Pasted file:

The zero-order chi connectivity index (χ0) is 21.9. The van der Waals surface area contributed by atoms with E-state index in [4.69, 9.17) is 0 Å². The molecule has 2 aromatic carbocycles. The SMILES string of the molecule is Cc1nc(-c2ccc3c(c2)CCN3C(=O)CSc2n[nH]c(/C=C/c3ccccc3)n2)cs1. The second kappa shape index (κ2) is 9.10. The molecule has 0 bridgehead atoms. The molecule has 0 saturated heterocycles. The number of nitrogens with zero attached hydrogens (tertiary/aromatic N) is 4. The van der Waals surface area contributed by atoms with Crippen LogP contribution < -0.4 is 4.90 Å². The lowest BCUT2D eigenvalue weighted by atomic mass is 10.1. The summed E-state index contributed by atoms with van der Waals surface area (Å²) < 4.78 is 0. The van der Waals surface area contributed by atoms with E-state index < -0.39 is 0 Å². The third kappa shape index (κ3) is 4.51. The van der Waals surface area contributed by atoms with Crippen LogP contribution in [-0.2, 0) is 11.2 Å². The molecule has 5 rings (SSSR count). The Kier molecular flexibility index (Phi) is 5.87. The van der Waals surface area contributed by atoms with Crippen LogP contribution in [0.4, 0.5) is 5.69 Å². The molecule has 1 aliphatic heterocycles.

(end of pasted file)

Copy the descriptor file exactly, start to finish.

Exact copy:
The zero-order chi connectivity index (χ0) is 21.9. The van der Waals surface area contributed by atoms with E-state index in [4.69, 9.17) is 0 Å². The molecule has 2 aromatic carbocycles. The SMILES string of the molecule is Cc1nc(-c2ccc3c(c2)CCN3C(=O)CSc2n[nH]c(/C=C/c3ccccc3)n2)cs1. The second kappa shape index (κ2) is 9.10. The molecule has 0 bridgehead atoms. The molecule has 0 saturated heterocycles. The number of nitrogens with zero attached hydrogens (tertiary/aromatic N) is 4. The van der Waals surface area contributed by atoms with Crippen LogP contribution < -0.4 is 4.90 Å². The lowest BCUT2D eigenvalue weighted by atomic mass is 10.1. The summed E-state index contributed by atoms with van der Waals surface area (Å²) < 4.78 is 0. The van der Waals surface area contributed by atoms with E-state index < -0.39 is 0 Å². The third kappa shape index (κ3) is 4.51. The van der Waals surface area contributed by atoms with Crippen LogP contribution in [-0.2, 0) is 11.2 Å². The molecule has 5 rings (SSSR count). The Kier molecular flexibility index (Phi) is 5.87. The van der Waals surface area contributed by atoms with Crippen LogP contribution in [0.4, 0.5) is 5.69 Å². The molecule has 1 aliphatic heterocycles.